The OPEC+ technical committee that met on Wednesday did not make any additional recommendations for further cuts in oil production.
Rather, it focused on members, who are failing to adhere to the current agreement,
Another purpose of the meeting was to review the impact of the cut.OPEC’s second-largest producer, Iraq, is also historically the least compliant member of OPEC+.
Nevertheless, even Iraq has made significant cuts in its crude oil exports this time around.
Exports from Iraq fell by 300,000 barrels per day (bpd), or by 8 percent, in the first two weeks of June compared to May.
These figures suggest that Iraq is continuing to improve on its compliance with the record production cuts, thanks in part to some sound strong-arming from Russia and Saudi Arabia, who refused to sign onto another month of high-level production cuts unless the laggard members do their part.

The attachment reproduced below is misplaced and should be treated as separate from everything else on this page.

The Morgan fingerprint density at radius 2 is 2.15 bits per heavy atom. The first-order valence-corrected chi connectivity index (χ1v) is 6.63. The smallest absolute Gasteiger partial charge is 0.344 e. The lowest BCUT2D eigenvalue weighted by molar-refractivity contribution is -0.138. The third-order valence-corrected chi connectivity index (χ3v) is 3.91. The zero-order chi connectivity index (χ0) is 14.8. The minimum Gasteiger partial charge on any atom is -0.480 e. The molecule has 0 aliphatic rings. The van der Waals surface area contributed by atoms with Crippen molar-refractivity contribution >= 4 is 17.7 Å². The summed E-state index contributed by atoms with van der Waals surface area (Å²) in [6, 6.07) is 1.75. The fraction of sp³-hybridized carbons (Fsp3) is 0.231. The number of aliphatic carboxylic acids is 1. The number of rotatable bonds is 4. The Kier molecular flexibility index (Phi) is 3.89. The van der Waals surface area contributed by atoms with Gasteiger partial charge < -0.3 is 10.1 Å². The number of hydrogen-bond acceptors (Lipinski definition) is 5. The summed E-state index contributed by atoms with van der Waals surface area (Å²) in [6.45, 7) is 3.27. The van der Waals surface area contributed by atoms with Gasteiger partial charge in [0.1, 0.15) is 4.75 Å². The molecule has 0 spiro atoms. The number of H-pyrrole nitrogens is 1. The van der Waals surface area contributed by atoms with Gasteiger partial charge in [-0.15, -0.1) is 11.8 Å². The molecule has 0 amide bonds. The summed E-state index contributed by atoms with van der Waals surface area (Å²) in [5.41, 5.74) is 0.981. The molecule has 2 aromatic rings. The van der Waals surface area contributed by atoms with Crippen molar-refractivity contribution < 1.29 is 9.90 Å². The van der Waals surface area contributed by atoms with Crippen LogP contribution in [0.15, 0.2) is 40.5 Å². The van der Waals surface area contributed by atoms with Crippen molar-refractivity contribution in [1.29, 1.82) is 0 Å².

But coming closer to the agreed-upon cuts in June is two months too late—for a two-month pact.
According to the OPEC+ sources, Iraq, along with Kazakhstan, is expected to present at today’s JMMC meeting their plans for how they will make up for the extra barrels they produced in May and so far in June.
The group will likely expect the laggard members to make up for their overproduction, barrel for barrel, in July and August.
OPEC+’s compliance was 87% in May.
The OPEC+ cuts of 9.7 million barrels per day have had a modest positive effect on oil prices so far, not least because the amount of crude oil in storage around the world is still rather excessive. And there are growing fears, including within the oil industry, that some of that lost demand is not coming back anytime soon.